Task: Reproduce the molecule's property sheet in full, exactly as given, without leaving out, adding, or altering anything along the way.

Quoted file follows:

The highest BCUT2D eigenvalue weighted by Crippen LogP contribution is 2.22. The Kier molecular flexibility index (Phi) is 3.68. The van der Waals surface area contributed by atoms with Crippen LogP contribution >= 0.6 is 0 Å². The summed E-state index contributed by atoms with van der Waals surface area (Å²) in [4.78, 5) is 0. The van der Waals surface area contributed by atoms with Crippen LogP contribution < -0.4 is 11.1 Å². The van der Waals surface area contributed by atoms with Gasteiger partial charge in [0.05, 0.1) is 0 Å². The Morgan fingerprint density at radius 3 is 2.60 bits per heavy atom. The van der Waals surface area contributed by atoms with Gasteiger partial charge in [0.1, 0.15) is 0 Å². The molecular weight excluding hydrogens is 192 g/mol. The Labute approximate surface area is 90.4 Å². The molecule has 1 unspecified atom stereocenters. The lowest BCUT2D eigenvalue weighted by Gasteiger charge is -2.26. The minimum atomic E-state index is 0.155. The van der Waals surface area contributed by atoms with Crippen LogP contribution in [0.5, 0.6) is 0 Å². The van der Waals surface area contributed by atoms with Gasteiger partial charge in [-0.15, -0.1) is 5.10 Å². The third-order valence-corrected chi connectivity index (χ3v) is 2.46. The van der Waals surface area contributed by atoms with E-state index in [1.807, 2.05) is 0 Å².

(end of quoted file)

The highest BCUT2D eigenvalue weighted by Crippen LogP contribution is 2.22. The Kier molecular flexibility index (Phi) is 3.68. The van der Waals surface area contributed by atoms with Crippen LogP contribution >= 0.6 is 0 Å². The summed E-state index contributed by atoms with van der Waals surface area (Å²) in [4.78, 5) is 0. The van der Waals surface area contributed by atoms with Crippen LogP contribution < -0.4 is 11.1 Å². The van der Waals surface area contributed by atoms with Gasteiger partial charge in [0.05, 0.1) is 0 Å². The Morgan fingerprint density at radius 3 is 2.60 bits per heavy atom. The van der Waals surface area contributed by atoms with Gasteiger partial charge in [0.1, 0.15) is 0 Å². The molecular weight excluding hydrogens is 192 g/mol. The Labute approximate surface area is 90.4 Å². The molecule has 1 unspecified atom stereocenters. The lowest BCUT2D eigenvalue weighted by Gasteiger charge is -2.26. The minimum atomic E-state index is 0.155. The van der Waals surface area contributed by atoms with Crippen LogP contribution in [0.5, 0.6) is 0 Å². The van der Waals surface area contributed by atoms with Gasteiger partial charge in [-0.15, -0.1) is 5.10 Å². The third-order valence-corrected chi connectivity index (χ3v) is 2.46. The van der Waals surface area contributed by atoms with E-state index in [1.807, 2.05) is 0 Å².